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Calling all armchair generals! Boudica's Last Stand.
Quote:"deligitque locum artis faucibus et a tergo silva clausum"

Church and Brodribb... "chose a position approached by a narrow defile, closed in at the rear by a forest"

Michael Grant... "chose a position in a defile with a wood behind him"

So, the key word is "faucibus" [faux] variously translated as throat, gullet, jaws, gorge, ravine, chasm, isthmus, pass and defile. In this context 'defile' seems quite a tame description in comparison to 'gorge' or 'chasm'.
Now this is interesting. The two translations actually seem to site the battle differently - C & B place the position behind the defile (approached by it), whereas Grant has it in the defile... Which is the more accurate translation of 'locum artis faucibus'? The word artis here seems odd, and I can't figure it out: at a guess I'd connect it with art, and say the position was 'shaped like a defile' or something... :???:

On faucibus itself - I'm also reminded of the use of fauces for the vestibule of a Roman house, the entry-way between the street and the atrium. Translating it as 'throat' or 'pass' might imply a position with a road passing over a saddle between sloping hillsides, which open to a wood beyond. Not the narrowing bottleneck valley I'd been imagining...

You seem to be right about the position of the woods though - definitely behind the position, not flanking it. There's the note in Dio's account about Paulinus dividing his force into three - I'd previously imagined that this might be some garbled reference to the three-pronged tactical advance, but that might be fanciful. If the main Roman line closed the 'defile', with auxiliaries and cavalry holding the high ground to either side, that would be a division into three, more or less. Fairly standard formation too, of course.

Still, I would have to argue that descriptions of terrain are necessarily relative. If we imagine Paulinus heading up Watling street, for example, or even along the Portway towards Silchester, then he would be crossing a comparatively flat gentle landscape. In this environment, even a shallow depression between low hills could be considered a 'pass' or 'defile' - he had to work with the terrain that was available to him. To insist on Paulinus's 'defile' matching our criteria for one is potentially to distort the shape of the campaign, sending the Roman force many miles away in search of a battlefield that better meets what we would consider appropriate topography...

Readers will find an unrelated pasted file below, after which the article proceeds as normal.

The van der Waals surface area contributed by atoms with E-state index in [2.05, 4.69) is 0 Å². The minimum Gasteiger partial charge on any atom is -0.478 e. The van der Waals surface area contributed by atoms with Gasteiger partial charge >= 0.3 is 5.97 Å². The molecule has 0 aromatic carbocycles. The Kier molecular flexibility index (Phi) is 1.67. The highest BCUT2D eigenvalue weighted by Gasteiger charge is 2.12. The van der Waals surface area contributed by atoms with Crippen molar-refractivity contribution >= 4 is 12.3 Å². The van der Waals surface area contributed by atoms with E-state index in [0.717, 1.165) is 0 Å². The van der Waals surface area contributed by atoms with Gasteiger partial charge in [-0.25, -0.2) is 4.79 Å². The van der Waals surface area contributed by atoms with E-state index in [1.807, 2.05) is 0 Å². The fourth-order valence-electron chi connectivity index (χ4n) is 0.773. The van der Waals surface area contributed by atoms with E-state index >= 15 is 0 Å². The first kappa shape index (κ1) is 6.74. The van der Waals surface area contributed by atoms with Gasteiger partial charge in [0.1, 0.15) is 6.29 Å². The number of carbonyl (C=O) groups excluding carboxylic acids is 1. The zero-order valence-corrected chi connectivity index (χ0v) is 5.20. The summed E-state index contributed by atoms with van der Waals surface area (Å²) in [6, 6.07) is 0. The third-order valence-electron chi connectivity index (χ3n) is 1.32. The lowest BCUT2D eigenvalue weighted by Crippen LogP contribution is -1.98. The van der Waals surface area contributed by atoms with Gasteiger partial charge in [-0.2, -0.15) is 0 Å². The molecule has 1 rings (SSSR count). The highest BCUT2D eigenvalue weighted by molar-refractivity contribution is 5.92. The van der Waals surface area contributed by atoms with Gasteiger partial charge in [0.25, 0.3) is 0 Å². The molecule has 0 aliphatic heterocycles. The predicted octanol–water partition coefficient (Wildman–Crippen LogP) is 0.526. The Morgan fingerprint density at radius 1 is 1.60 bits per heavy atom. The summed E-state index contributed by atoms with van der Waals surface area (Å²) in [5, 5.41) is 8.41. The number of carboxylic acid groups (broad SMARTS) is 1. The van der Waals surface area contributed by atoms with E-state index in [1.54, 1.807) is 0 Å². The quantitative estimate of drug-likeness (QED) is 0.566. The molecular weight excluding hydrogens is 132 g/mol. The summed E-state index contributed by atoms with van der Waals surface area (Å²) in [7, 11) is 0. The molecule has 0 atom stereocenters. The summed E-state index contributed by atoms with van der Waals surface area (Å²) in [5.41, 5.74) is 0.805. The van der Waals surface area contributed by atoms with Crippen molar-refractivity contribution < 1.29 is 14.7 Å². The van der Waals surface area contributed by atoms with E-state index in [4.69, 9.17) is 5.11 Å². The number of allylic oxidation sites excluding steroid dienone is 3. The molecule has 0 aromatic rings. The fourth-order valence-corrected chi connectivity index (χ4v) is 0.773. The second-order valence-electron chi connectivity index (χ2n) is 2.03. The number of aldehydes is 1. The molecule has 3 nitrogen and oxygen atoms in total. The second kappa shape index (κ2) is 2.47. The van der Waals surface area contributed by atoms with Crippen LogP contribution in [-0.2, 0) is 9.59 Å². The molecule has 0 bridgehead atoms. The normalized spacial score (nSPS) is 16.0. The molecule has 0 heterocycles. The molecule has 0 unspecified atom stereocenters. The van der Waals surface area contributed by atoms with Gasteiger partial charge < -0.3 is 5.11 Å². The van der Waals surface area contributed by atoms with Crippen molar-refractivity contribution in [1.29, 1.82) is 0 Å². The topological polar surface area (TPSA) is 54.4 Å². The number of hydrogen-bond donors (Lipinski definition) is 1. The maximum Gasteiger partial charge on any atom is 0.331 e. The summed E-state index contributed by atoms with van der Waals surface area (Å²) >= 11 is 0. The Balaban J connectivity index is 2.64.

Having said this, I would fully endorse your point about sticking close to the texts we have available, and not glossing over aspects that seem troublesome! It's how we interpret the evidence that's important.

(EDIT - I've just realised that this is my 1000th post on RAT! Confusedhock: Not bad after nearly ten years...)
Nathan Ross
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Quote:I've just realised that this is my 1000th post on RAT! Confusedhock: Not bad after nearly ten years...
Congrats!

Quote:Which is the more accurate translation of 'locum artis faucibus'? The word artis here seems odd, and I can't figure it out: at a guess I'd connect it with art, and say the position was 'shaped like a defile' or something... :???:
Grant seems to think that it's an ablative of place. I would agree. "He selected a location in a narrow pass and blocked by a wood at the rear".

Tacitus is a tricky chap to translate. He usually requires a degree of interpretation to supplement a purely literal translation. I notice J.C. Yardley's recent-ish Oxford World's Classics version (2008) goes: "He selected a location where there was a narrow defile and he had the cover of a wood to his rear".